The government has finally ended lockdown for the arcade sector giving the green light to re-open on Saturday 4 July. But that was looking decidedly dodgy just seven days ago, until intervention from dozens of MPs on behalf of their constituency AGC operators went into action. Leading the way was Clacton MP Giles Watling.
Clacton MP Giles Watling led last week’s parliamentary campaign urging the government to enable AGCs to open prior to 4 July. The Conservative, who was elected to represent Clacton in 2017 and increased his majority in the December general election, coordinated a cross-party letter to the Prime Minister calling on him to find a safe way to bring forward the date of AGCs re-opening, garnering the support of 38 colleagues who joined him supporting his campaign.
In a communique posted on his official web site, Watling told constituents that AGCs in Clacton formed a part of the resort’s vital tourist offer, highlighting the fact that businesses had spent much needed funds on mitigating risks to customers as well as absorbing the costs of bringing staff off furlough.
He confirmed: “The delayed re-opening of AGCs is a devastating development for our tourist towns. Many local AGC operators, who have contacted me, have expressed confusion and concern that the games found in their premises, the hard surfaces of which seem to have contributed to this prolonged closure, are now accessible in newly reopened LBOs. So, there appears to be no logical reason for this prolonged closure.”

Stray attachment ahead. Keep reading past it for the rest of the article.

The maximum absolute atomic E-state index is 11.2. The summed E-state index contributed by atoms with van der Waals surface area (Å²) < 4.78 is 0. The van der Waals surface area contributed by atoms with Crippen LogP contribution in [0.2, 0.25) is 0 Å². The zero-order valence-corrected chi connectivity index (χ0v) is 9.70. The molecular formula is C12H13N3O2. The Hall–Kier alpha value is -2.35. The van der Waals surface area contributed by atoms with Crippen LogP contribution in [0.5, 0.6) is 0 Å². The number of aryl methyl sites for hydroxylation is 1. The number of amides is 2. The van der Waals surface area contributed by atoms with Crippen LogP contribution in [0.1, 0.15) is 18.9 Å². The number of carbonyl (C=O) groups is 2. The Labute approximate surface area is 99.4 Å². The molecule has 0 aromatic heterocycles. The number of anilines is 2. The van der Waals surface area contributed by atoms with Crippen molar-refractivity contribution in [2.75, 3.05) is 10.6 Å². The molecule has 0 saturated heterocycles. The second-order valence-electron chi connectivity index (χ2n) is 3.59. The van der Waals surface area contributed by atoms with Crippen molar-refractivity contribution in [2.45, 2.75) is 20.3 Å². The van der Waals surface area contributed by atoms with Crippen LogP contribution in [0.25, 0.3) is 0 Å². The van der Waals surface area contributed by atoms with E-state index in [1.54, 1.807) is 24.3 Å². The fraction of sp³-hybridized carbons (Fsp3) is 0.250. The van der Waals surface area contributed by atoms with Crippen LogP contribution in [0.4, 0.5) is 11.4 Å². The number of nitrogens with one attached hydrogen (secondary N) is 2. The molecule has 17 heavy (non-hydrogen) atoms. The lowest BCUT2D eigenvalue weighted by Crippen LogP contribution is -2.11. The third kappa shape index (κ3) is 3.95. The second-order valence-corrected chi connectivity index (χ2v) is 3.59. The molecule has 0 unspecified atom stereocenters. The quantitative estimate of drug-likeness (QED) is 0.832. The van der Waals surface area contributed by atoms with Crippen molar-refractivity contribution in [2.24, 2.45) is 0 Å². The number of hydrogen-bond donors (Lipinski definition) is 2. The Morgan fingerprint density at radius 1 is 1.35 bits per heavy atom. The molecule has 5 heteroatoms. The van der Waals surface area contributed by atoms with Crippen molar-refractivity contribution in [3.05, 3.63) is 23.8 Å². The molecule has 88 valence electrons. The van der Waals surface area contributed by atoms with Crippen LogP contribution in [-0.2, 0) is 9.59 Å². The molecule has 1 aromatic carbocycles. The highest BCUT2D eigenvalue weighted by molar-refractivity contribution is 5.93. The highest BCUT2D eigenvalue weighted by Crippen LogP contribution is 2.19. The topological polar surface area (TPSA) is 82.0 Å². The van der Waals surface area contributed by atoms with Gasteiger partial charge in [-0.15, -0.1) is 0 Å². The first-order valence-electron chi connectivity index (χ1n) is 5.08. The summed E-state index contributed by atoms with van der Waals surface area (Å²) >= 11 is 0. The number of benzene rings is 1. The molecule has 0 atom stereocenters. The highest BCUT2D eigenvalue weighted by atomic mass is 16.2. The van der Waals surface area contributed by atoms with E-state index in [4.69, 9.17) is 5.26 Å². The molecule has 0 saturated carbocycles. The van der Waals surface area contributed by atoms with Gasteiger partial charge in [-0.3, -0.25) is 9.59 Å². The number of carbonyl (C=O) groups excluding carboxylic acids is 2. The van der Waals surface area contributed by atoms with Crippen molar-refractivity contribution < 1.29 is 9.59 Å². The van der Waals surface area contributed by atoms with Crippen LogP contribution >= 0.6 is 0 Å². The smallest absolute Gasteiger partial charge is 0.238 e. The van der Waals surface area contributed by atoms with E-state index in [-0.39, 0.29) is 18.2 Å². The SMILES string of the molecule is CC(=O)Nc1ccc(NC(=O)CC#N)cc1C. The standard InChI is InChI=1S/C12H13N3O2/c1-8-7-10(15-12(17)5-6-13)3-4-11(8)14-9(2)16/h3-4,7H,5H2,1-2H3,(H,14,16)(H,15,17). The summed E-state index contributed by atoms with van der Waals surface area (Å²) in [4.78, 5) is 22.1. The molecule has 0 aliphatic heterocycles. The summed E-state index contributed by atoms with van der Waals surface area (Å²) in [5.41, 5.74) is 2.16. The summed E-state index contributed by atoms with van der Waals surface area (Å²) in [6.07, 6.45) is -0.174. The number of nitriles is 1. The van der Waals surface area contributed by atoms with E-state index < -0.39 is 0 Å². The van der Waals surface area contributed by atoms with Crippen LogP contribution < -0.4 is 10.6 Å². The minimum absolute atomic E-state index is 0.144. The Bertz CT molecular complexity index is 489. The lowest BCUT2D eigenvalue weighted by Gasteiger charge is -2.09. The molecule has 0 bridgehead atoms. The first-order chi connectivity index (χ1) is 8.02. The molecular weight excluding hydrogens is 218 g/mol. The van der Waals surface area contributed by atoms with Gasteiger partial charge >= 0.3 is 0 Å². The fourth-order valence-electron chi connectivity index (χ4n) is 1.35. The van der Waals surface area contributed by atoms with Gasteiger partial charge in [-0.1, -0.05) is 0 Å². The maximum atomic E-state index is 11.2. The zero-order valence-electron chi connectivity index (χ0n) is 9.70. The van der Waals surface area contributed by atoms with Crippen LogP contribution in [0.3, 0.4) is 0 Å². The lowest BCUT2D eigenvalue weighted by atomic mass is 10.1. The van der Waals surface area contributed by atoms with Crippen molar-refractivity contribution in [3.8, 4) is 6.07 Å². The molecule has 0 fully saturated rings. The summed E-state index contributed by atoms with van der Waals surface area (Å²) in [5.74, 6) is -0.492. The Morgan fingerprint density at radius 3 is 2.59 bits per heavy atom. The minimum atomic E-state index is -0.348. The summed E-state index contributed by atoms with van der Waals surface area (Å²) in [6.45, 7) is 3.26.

“The industry now faces redundancies and a loss of business, which will lead to further decline in our coastal resorts. Moreover, AGCs can be found on every high street up and down the country. These businesses employ thousands and need to be supported. The best way to do that is to get them open safely as soon as possible. For many owners, closure and furlough cannot be maintained for much longer. And let us not forget that the Government – ultimately the taxpayer – is now paying to maintain staff on furlough who could safely return to work.”
Manning’s Amusements director Charlie Manning provided some important context to the business costs he had incurred in an interview with local paper, The East Anglian Daily Times. He said: “We have been preparing by investing in PPE, we moved all our machines further apart and we had staff at one of the centres back so they could be trained.
“That might not have gone to waste but now we have to wait almost three more weeks, that’s three weeks the betting shops have got that we haven’t. AGCs are generally smaller businesses than the bookmakers, so you would have thought they would want us open sooner. It’s quite hard to fathom why they made this decision.”
Clacton Pier director Billy Ball told the paper: “We have followed the Government restrictions to the letter throughout this very challenging period. It is a bitter pill to swallow and will cost us and others in our industry many thousands of pounds at a time when we need some income.”
Bacta CEO John White has heralded the role of association members in galvanising their constituency MPs to take their arguments to the heart of government. “The response was nothing short of phenomenal and we are all extremely grateful to Giles Watling for co-ordinating a campaign which involved 39 MPs signing a powerful letter to the PM. In total, we had what we believe to be well over 100 MPs argue the industry’s case, a lobby that we will be mobilising for future challenges not least the imminent review of the Gambling Act.”